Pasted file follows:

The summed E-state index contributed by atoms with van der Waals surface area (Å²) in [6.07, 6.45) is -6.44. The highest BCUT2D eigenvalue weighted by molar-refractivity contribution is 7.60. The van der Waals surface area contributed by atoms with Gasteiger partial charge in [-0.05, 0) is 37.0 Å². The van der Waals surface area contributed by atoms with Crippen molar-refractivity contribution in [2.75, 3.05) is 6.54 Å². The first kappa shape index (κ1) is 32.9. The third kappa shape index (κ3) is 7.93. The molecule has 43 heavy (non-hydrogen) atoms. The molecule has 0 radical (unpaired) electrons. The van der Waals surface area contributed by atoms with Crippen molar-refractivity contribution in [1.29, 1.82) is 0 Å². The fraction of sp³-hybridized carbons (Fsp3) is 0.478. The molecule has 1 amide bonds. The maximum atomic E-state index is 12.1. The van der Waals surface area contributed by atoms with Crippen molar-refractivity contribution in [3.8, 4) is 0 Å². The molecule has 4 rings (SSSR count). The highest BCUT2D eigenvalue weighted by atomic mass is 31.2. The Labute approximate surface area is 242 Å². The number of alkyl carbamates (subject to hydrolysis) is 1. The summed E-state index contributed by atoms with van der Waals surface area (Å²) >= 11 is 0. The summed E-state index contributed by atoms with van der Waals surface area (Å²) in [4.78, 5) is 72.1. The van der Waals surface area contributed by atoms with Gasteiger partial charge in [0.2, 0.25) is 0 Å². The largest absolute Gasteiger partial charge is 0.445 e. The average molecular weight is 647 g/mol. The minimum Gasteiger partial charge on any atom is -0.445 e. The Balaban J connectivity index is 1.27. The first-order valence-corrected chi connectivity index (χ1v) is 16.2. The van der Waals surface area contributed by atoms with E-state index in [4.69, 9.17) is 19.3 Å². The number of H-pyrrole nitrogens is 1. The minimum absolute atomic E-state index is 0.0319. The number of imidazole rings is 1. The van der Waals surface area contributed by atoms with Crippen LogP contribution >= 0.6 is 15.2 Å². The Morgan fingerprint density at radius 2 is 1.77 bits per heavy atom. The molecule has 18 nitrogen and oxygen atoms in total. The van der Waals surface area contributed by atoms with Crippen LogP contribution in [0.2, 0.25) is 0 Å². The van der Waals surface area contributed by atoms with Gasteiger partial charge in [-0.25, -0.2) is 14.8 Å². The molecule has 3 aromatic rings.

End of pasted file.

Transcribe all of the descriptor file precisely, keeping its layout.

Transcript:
The summed E-state index contributed by atoms with van der Waals surface area (Å²) in [6.07, 6.45) is -6.44. The highest BCUT2D eigenvalue weighted by molar-refractivity contribution is 7.60. The van der Waals surface area contributed by atoms with Gasteiger partial charge in [-0.05, 0) is 37.0 Å². The van der Waals surface area contributed by atoms with Crippen molar-refractivity contribution in [2.75, 3.05) is 6.54 Å². The first kappa shape index (κ1) is 32.9. The third kappa shape index (κ3) is 7.93. The molecule has 43 heavy (non-hydrogen) atoms. The molecule has 0 radical (unpaired) electrons. The van der Waals surface area contributed by atoms with Crippen molar-refractivity contribution in [1.29, 1.82) is 0 Å². The fraction of sp³-hybridized carbons (Fsp3) is 0.478. The molecule has 1 amide bonds. The maximum atomic E-state index is 12.1. The van der Waals surface area contributed by atoms with Crippen molar-refractivity contribution in [3.8, 4) is 0 Å². The molecule has 4 rings (SSSR count). The highest BCUT2D eigenvalue weighted by atomic mass is 31.2. The Labute approximate surface area is 242 Å². The number of alkyl carbamates (subject to hydrolysis) is 1. The summed E-state index contributed by atoms with van der Waals surface area (Å²) >= 11 is 0. The summed E-state index contributed by atoms with van der Waals surface area (Å²) in [4.78, 5) is 72.1. The van der Waals surface area contributed by atoms with Gasteiger partial charge in [0.2, 0.25) is 0 Å². The largest absolute Gasteiger partial charge is 0.445 e. The average molecular weight is 647 g/mol. The minimum Gasteiger partial charge on any atom is -0.445 e. The Balaban J connectivity index is 1.27. The first-order valence-corrected chi connectivity index (χ1v) is 16.2. The van der Waals surface area contributed by atoms with E-state index in [4.69, 9.17) is 19.3 Å². The number of H-pyrrole nitrogens is 1. The minimum absolute atomic E-state index is 0.0319. The number of imidazole rings is 1. The van der Waals surface area contributed by atoms with Crippen LogP contribution >= 0.6 is 15.2 Å². The Morgan fingerprint density at radius 2 is 1.77 bits per heavy atom. The molecule has 18 nitrogen and oxygen atoms in total. The van der Waals surface area contributed by atoms with Crippen LogP contribution in [0.2, 0.25) is 0 Å². The van der Waals surface area contributed by atoms with Gasteiger partial charge in [-0.25, -0.2) is 14.8 Å². The molecule has 3 aromatic rings.